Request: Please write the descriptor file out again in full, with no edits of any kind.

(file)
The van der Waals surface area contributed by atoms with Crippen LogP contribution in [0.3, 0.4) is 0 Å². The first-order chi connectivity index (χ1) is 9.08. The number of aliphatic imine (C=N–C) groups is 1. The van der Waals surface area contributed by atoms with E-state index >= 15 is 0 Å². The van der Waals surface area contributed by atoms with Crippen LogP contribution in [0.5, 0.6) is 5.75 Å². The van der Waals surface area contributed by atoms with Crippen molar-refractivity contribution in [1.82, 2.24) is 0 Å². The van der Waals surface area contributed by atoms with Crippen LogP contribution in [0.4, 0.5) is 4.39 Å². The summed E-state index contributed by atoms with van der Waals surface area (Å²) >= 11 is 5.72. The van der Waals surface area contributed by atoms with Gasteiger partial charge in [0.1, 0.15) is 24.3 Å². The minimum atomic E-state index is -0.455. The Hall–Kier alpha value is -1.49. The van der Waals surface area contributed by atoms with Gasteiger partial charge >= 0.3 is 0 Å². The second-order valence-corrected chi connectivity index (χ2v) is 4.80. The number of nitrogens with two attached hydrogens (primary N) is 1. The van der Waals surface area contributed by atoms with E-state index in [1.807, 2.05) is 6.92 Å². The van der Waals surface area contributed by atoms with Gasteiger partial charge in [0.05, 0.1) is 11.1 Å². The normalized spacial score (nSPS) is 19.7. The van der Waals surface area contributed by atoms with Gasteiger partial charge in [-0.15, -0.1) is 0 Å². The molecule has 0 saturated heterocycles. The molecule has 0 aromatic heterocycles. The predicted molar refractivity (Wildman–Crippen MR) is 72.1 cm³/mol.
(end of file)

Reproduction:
The van der Waals surface area contributed by atoms with Crippen LogP contribution in [0.3, 0.4) is 0 Å². The first-order chi connectivity index (χ1) is 9.08. The number of aliphatic imine (C=N–C) groups is 1. The van der Waals surface area contributed by atoms with E-state index >= 15 is 0 Å². The van der Waals surface area contributed by atoms with Crippen LogP contribution in [0.5, 0.6) is 5.75 Å². The van der Waals surface area contributed by atoms with Crippen molar-refractivity contribution in [1.82, 2.24) is 0 Å². The van der Waals surface area contributed by atoms with Crippen LogP contribution in [0.4, 0.5) is 4.39 Å². The summed E-state index contributed by atoms with van der Waals surface area (Å²) >= 11 is 5.72. The van der Waals surface area contributed by atoms with Gasteiger partial charge in [0.1, 0.15) is 24.3 Å². The minimum atomic E-state index is -0.455. The Hall–Kier alpha value is -1.49. The van der Waals surface area contributed by atoms with Gasteiger partial charge >= 0.3 is 0 Å². The second-order valence-corrected chi connectivity index (χ2v) is 4.80. The number of nitrogens with two attached hydrogens (primary N) is 1. The van der Waals surface area contributed by atoms with E-state index in [1.807, 2.05) is 6.92 Å². The van der Waals surface area contributed by atoms with Gasteiger partial charge in [0.05, 0.1) is 11.1 Å². The normalized spacial score (nSPS) is 19.7. The van der Waals surface area contributed by atoms with Gasteiger partial charge in [-0.15, -0.1) is 0 Å². The molecule has 0 saturated heterocycles. The molecule has 0 aromatic heterocycles. The predicted molar refractivity (Wildman–Crippen MR) is 72.1 cm³/mol.